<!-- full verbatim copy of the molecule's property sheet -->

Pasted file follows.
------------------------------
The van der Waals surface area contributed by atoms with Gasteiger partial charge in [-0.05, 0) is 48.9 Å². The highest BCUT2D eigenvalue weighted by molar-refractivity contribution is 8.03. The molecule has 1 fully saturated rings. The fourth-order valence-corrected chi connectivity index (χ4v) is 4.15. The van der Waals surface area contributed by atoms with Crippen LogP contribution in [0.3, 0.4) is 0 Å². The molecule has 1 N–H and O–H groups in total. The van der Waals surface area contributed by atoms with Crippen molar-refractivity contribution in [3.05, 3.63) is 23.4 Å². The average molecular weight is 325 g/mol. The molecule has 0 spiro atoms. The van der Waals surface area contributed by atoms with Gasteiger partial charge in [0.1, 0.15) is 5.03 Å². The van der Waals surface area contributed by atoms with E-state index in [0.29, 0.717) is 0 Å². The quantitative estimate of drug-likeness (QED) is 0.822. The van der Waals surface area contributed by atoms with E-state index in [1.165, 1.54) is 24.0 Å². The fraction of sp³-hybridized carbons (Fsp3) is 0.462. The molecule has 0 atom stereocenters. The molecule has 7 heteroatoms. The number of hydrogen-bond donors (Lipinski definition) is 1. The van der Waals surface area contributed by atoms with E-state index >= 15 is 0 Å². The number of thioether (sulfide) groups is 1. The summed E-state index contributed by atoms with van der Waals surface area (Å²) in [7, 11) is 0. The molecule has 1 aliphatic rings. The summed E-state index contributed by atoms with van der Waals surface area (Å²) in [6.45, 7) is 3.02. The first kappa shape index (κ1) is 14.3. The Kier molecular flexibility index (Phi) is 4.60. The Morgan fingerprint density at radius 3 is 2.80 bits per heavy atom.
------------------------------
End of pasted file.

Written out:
The van der Waals surface area contributed by atoms with Gasteiger partial charge in [-0.05, 0) is 48.9 Å². The highest BCUT2D eigenvalue weighted by molar-refractivity contribution is 8.03. The molecule has 1 fully saturated rings. The fourth-order valence-corrected chi connectivity index (χ4v) is 4.15. The van der Waals surface area contributed by atoms with Crippen LogP contribution in [0.3, 0.4) is 0 Å². The molecule has 1 N–H and O–H groups in total. The van der Waals surface area contributed by atoms with Crippen molar-refractivity contribution in [3.05, 3.63) is 23.4 Å². The average molecular weight is 325 g/mol. The molecule has 0 spiro atoms. The van der Waals surface area contributed by atoms with Gasteiger partial charge in [0.1, 0.15) is 5.03 Å². The van der Waals surface area contributed by atoms with E-state index in [0.29, 0.717) is 0 Å². The quantitative estimate of drug-likeness (QED) is 0.822. The van der Waals surface area contributed by atoms with E-state index in [1.165, 1.54) is 24.0 Å². The fraction of sp³-hybridized carbons (Fsp3) is 0.462. The molecule has 0 atom stereocenters. The molecule has 7 heteroatoms. The number of hydrogen-bond donors (Lipinski definition) is 1. The van der Waals surface area contributed by atoms with E-state index >= 15 is 0 Å². The number of thioether (sulfide) groups is 1. The summed E-state index contributed by atoms with van der Waals surface area (Å²) in [7, 11) is 0. The molecule has 1 aliphatic rings. The summed E-state index contributed by atoms with van der Waals surface area (Å²) in [6.45, 7) is 3.02. The first kappa shape index (κ1) is 14.3. The Kier molecular flexibility index (Phi) is 4.60. The Morgan fingerprint density at radius 3 is 2.80 bits per heavy atom.